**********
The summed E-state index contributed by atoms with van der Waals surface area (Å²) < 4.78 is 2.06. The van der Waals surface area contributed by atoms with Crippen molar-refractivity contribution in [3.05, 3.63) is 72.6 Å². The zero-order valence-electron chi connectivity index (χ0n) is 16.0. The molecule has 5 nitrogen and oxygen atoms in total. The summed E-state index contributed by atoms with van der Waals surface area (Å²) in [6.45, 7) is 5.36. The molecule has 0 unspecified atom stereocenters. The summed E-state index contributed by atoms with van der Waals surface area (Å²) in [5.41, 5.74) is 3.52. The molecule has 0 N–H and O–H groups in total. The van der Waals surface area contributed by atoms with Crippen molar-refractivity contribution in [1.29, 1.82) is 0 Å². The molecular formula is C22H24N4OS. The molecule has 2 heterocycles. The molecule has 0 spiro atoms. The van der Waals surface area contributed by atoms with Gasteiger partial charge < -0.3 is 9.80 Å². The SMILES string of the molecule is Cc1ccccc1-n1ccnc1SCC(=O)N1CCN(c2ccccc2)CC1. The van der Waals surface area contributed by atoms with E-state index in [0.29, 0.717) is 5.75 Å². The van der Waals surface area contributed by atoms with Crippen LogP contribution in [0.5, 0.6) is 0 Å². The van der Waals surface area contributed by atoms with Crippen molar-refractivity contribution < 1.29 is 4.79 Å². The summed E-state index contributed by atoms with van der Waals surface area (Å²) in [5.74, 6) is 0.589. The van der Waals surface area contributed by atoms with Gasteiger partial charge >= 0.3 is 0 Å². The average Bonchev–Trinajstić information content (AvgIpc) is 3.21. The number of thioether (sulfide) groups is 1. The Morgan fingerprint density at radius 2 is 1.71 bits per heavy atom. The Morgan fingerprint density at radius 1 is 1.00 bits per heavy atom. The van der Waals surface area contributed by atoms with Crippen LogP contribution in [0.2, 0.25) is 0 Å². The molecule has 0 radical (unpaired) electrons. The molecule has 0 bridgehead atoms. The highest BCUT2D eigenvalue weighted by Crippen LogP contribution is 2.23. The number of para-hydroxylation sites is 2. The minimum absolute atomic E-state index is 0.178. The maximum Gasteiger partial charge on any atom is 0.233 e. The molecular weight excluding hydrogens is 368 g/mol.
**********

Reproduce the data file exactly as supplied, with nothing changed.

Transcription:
The summed E-state index contributed by atoms with van der Waals surface area (Å²) < 4.78 is 2.06. The van der Waals surface area contributed by atoms with Crippen molar-refractivity contribution in [3.05, 3.63) is 72.6 Å². The zero-order valence-electron chi connectivity index (χ0n) is 16.0. The molecule has 5 nitrogen and oxygen atoms in total. The summed E-state index contributed by atoms with van der Waals surface area (Å²) in [6.45, 7) is 5.36. The molecule has 0 unspecified atom stereocenters. The summed E-state index contributed by atoms with van der Waals surface area (Å²) in [5.41, 5.74) is 3.52. The molecule has 0 N–H and O–H groups in total. The van der Waals surface area contributed by atoms with Crippen molar-refractivity contribution in [1.29, 1.82) is 0 Å². The molecular formula is C22H24N4OS. The molecule has 2 heterocycles. The molecule has 0 spiro atoms. The van der Waals surface area contributed by atoms with Gasteiger partial charge < -0.3 is 9.80 Å². The SMILES string of the molecule is Cc1ccccc1-n1ccnc1SCC(=O)N1CCN(c2ccccc2)CC1. The van der Waals surface area contributed by atoms with E-state index in [0.29, 0.717) is 5.75 Å². The van der Waals surface area contributed by atoms with Crippen LogP contribution in [0.5, 0.6) is 0 Å². The van der Waals surface area contributed by atoms with Crippen molar-refractivity contribution < 1.29 is 4.79 Å². The summed E-state index contributed by atoms with van der Waals surface area (Å²) in [5.74, 6) is 0.589. The van der Waals surface area contributed by atoms with Gasteiger partial charge >= 0.3 is 0 Å². The average Bonchev–Trinajstić information content (AvgIpc) is 3.21. The number of thioether (sulfide) groups is 1. The Morgan fingerprint density at radius 2 is 1.71 bits per heavy atom. The Morgan fingerprint density at radius 1 is 1.00 bits per heavy atom. The van der Waals surface area contributed by atoms with Crippen LogP contribution in [0.2, 0.25) is 0 Å². The molecule has 0 radical (unpaired) electrons. The molecule has 0 bridgehead atoms. The highest BCUT2D eigenvalue weighted by Crippen LogP contribution is 2.23. The number of para-hydroxylation sites is 2. The minimum absolute atomic E-state index is 0.178. The maximum Gasteiger partial charge on any atom is 0.233 e. The molecular weight excluding hydrogens is 368 g/mol.